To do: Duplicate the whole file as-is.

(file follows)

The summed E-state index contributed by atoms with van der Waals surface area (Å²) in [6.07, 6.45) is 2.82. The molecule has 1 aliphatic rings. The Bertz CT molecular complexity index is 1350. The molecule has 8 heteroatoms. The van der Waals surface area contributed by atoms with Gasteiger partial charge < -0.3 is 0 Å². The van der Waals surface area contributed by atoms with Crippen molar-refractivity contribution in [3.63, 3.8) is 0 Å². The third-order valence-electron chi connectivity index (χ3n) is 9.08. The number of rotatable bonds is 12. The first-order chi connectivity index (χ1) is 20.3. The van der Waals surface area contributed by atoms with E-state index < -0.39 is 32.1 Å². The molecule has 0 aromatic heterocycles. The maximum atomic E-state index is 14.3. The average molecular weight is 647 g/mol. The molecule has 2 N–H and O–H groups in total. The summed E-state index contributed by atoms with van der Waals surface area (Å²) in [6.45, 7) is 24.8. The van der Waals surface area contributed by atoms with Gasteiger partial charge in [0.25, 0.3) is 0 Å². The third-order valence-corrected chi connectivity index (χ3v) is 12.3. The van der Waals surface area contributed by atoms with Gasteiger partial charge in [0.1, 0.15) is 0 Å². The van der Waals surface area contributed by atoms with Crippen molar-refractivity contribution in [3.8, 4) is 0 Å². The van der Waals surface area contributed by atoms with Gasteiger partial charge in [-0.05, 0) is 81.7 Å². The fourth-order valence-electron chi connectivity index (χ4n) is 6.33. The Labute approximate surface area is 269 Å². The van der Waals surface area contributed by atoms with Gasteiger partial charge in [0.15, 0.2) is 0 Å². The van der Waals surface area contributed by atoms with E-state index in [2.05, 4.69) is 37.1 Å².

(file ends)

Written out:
The summed E-state index contributed by atoms with van der Waals surface area (Å²) in [6.07, 6.45) is 2.82. The molecule has 1 aliphatic rings. The Bertz CT molecular complexity index is 1350. The molecule has 8 heteroatoms. The van der Waals surface area contributed by atoms with Gasteiger partial charge < -0.3 is 0 Å². The van der Waals surface area contributed by atoms with Crippen molar-refractivity contribution in [3.63, 3.8) is 0 Å². The third-order valence-electron chi connectivity index (χ3n) is 9.08. The number of rotatable bonds is 12. The first-order chi connectivity index (χ1) is 20.3. The van der Waals surface area contributed by atoms with E-state index < -0.39 is 32.1 Å². The molecule has 0 aromatic heterocycles. The maximum atomic E-state index is 14.3. The average molecular weight is 647 g/mol. The molecule has 2 N–H and O–H groups in total. The summed E-state index contributed by atoms with van der Waals surface area (Å²) in [6.45, 7) is 24.8. The van der Waals surface area contributed by atoms with Gasteiger partial charge in [0.25, 0.3) is 0 Å². The third-order valence-corrected chi connectivity index (χ3v) is 12.3. The van der Waals surface area contributed by atoms with Gasteiger partial charge in [0.1, 0.15) is 0 Å². The van der Waals surface area contributed by atoms with Crippen molar-refractivity contribution in [3.8, 4) is 0 Å². The van der Waals surface area contributed by atoms with Gasteiger partial charge in [-0.05, 0) is 81.7 Å². The fourth-order valence-electron chi connectivity index (χ4n) is 6.33. The Labute approximate surface area is 269 Å². The van der Waals surface area contributed by atoms with Gasteiger partial charge in [0.15, 0.2) is 0 Å². The van der Waals surface area contributed by atoms with E-state index in [2.05, 4.69) is 37.1 Å².